"The heaven it isn't," Seraph said.
"Seraph," Michael tilted to see around Beelzebub, rotating his head in her direction and basically cutting off everyone in the room who wasn't in his line of sight. "You will get your say in the matter. I'm going to ask you… again… to stay true to our purpose."
"What purpose is that?" I asked.
"To determine the punishment for your crimes," Beelzebub snarled from behind his crossed arms.
"It's not a crime to defend yourself against someone trying to kill you," I argued. "You'll need to do better than that."
"And consorting with an angel?" Apopis retorted. "What would you say to that, Sunstone?"
Beelzebub barked a laugh. "The boy thought we didn't know."
Honestly, I didn't care if they knew as long as that knowledge didn't put Cassie in danger. She proved she could handle herself against someone like Chax and his crew. She could deliver pain and death in a sneak attack when the rest of the Underworld didn't suspect her presence. The same way she did as part of the angel crew that attacked the First Circle at Gemini's attempted execution. But I doubted she had the same chances when it came to facing down a Founder or two. Even if she could stand up against them, that didn't mean I wanted to poke that blazebull. Cassie would have enough troubles back in the Overworld. Best to keep her out of the matter.
"I'd say your spies need to get better at their jobs," I said, hoping to plant doubt. "Either that or you are imagining things. Angels? That's ridiculous."
"Our reports say that Angelfire was used in your attack on Chax," Seraph said.
"Again. Defending myself, not attacking him. Though, I guess you're not going to listen. He didn't listen to me either, and look where that got him."
She shot to her feet.
Creed burned against my side.
I concentrated and projected my senses outward. If someone was tapping into their Ability, I'd know it the instance they touched it. In the past, I only felt when a spell was being prepared. As my Creed-gifted senses improved, I was even more sensitive to magic, and honestly, I'd take any advantage I had. Pricking at the fabric of the room, I reached, my Sensing coming back empty.
But one wrong movement from her, or any of the Founders not named Azazel, and I'd have Creed in my hands, ready to do to the Founder what I did to Taurus. And the assassin. And Chax. This list was getting long.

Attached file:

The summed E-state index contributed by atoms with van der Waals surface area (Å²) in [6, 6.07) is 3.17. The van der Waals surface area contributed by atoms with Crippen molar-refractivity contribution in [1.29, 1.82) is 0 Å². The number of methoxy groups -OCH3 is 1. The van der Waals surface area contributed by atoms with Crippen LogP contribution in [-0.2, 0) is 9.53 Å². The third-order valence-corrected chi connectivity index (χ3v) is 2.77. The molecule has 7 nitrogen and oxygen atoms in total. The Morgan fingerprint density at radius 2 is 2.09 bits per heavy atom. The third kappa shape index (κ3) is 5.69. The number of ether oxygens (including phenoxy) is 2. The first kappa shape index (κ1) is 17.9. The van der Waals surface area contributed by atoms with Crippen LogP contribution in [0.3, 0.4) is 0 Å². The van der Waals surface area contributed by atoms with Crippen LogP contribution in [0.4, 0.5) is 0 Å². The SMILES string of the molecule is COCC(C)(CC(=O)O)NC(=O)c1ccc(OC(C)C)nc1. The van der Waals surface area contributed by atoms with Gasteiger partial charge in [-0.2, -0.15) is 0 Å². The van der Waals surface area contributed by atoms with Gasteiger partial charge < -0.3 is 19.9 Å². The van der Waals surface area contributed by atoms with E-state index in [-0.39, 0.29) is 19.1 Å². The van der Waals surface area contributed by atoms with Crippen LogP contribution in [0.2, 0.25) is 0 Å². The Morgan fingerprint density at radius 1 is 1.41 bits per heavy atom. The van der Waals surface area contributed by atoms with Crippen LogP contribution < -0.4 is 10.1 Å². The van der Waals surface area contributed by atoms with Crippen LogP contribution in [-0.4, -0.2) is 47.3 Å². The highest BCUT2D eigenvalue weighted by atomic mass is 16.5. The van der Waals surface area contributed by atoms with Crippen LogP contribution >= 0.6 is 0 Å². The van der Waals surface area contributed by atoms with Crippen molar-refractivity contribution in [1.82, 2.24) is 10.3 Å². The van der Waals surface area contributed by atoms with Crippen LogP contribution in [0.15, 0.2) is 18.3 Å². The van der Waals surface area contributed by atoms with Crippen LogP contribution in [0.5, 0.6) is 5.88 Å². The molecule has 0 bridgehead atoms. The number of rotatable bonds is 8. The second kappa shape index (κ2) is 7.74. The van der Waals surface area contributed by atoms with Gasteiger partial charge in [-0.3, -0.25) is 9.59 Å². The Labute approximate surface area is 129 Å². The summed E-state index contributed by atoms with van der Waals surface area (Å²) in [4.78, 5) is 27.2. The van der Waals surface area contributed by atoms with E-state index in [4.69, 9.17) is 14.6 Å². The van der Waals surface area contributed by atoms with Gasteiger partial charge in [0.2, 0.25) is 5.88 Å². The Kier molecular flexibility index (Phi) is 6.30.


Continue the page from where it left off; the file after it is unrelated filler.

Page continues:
Before returning to Hell, Azazel asked me to not rush into any situation, to trust I was not alone in what was to follow. Maybe he should have begged.
The last thing I felt was the comfort of company. Even if Azazel suddenly reversed the aging process and became a more youthful, powerful version of himself, even if Bilba and Ralrek made the bad decision to fight on my side, I doubted it would end well for the good guys. Someone I cared about, someone who was on my side, would pay a heavy price. No one needed that.
"Trust," someone whispered, the voice wispy and ambiguous.
I risked a glance away from Seraph, half-worried I had just made a mistake. The succubus was conniving enough to use the diversion, but she didn't. Whoever spoke gave away no sign. Disguised in ambiguity, the voice gave no hints to the speaker.
Trust what? Trust who? Was I just hearing things? Had something happened inside the rift on my way back through to the Underworld? Rifts could be dangerous, even to experienced travelers. Though I had crossed between realms numerous times since working for the Council and never experienced any severe reactions, there was always the chance I would. A matter of when rather than if, I guessed. Maybe I was hearing remnants of traveling through the magical device.
Great. A convenient bout of delusion to go along with whatever the Council was readying to serve up.